Maesh 1.3, the latest version of the simpler service mesh, is now even more reliable, flexible, and widely available.
When adopting microservices, Kubernetes alone may not be enough to handle more complex networking challenges that arise. This is the job of a service mesh.
Kubernetes is often used to manage external-facing applications, so the need for protecting applications from harmful external traffic is nearly universal.
In this post, I will share a migration strategy that helped me move to Traefik 2 with very little downtime, one service at a time, with an easy way to rollback.
The Ingress Object itself already has a long history with K8s. It is still considered beta, which is kinda surprising for something that has been so long present in K8s. But why is that? And when will that change?
How should developers implement access control, particularly authentication, within the context of k8s?
The great promise of Kubernetes is the ability to easily deploy and scale containerized applications. How Load Balancers work together with the Ingress Controllers in a Kubernetes architecture?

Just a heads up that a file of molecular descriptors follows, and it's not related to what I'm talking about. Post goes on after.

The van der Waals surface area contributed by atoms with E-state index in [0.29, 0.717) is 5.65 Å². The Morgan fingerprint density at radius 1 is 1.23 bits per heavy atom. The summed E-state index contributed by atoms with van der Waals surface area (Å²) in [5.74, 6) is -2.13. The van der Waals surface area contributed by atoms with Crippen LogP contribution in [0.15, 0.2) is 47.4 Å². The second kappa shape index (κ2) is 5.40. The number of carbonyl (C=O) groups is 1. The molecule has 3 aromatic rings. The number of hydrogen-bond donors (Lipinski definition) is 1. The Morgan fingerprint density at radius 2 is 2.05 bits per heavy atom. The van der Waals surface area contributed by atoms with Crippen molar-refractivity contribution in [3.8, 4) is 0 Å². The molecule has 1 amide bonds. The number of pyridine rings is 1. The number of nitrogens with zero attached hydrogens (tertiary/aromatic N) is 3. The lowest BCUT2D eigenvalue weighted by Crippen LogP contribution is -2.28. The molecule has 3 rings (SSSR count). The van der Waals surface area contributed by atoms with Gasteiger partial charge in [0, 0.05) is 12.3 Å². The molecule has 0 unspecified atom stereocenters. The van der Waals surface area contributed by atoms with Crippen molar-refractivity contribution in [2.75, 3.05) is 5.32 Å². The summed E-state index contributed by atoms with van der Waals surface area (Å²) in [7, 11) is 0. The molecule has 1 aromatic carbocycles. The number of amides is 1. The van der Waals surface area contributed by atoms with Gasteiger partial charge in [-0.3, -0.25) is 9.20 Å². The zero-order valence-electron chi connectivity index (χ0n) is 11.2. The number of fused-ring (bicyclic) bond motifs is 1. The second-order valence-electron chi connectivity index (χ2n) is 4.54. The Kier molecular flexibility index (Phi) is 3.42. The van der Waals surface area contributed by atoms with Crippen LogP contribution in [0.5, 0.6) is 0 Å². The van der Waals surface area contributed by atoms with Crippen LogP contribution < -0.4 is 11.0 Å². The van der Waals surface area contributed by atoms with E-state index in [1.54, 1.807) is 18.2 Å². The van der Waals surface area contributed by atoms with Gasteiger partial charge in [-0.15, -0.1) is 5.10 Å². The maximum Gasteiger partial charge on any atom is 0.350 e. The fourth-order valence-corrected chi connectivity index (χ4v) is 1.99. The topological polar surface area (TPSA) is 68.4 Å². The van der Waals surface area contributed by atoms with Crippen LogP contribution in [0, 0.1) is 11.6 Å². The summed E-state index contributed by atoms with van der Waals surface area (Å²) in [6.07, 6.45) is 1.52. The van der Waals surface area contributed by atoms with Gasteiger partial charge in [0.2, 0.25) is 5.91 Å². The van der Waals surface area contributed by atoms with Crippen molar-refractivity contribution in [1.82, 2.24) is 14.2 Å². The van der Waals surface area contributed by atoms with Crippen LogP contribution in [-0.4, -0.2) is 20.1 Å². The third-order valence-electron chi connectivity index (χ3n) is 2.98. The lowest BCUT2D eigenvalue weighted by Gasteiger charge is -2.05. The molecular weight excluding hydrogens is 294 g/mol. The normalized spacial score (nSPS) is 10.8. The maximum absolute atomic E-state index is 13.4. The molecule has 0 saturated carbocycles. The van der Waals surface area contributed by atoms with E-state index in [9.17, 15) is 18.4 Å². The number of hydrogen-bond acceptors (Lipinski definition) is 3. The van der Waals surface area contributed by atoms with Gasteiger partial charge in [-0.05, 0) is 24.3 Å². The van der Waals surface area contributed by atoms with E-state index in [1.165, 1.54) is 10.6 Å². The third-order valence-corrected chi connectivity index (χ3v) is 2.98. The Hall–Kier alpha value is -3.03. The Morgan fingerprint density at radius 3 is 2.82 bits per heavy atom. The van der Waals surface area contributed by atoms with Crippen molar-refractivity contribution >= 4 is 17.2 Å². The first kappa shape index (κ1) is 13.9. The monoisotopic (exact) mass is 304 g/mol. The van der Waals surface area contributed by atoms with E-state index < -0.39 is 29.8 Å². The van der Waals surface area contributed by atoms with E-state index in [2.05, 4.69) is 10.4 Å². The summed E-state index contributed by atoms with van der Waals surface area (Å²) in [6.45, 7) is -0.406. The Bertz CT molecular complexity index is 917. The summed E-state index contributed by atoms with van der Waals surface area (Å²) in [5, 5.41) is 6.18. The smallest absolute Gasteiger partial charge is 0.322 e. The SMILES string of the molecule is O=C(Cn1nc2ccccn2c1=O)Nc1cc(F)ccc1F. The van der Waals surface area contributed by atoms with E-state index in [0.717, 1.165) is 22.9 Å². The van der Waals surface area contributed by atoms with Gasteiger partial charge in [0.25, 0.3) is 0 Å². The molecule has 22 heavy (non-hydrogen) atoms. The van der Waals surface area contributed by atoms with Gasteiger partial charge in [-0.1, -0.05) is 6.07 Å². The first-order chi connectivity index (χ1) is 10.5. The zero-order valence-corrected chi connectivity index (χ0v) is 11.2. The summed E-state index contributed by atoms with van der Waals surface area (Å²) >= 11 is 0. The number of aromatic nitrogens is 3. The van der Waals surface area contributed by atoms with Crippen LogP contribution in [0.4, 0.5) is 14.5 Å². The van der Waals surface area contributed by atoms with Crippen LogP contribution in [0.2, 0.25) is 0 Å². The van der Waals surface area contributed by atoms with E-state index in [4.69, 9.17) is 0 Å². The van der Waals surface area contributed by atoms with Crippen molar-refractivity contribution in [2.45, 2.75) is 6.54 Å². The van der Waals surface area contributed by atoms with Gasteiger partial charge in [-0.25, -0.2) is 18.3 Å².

Maesh 1.2 brings new additions such as UDP support and enhancing our internal architecture to provide more flexibility and performance in large deployments.
How do teams diagnose latency between microservices or collate logs from dozens of loosely coupled services, while also ensuring that any logging overhead is kept to a minimum?
We’re excited to announce that Traefik Enterprise Edition is now available through Red Hat Marketplace, an open cloud marketplace that makes it easier to discover and access certified software for container-based environments in the cloud and on-premises.
Kubernetes is the de facto standard for teams developing cloud-native applications. In this article, we’ll review one of the most critical aspects of Kubernetes networking: The Ingress Controller.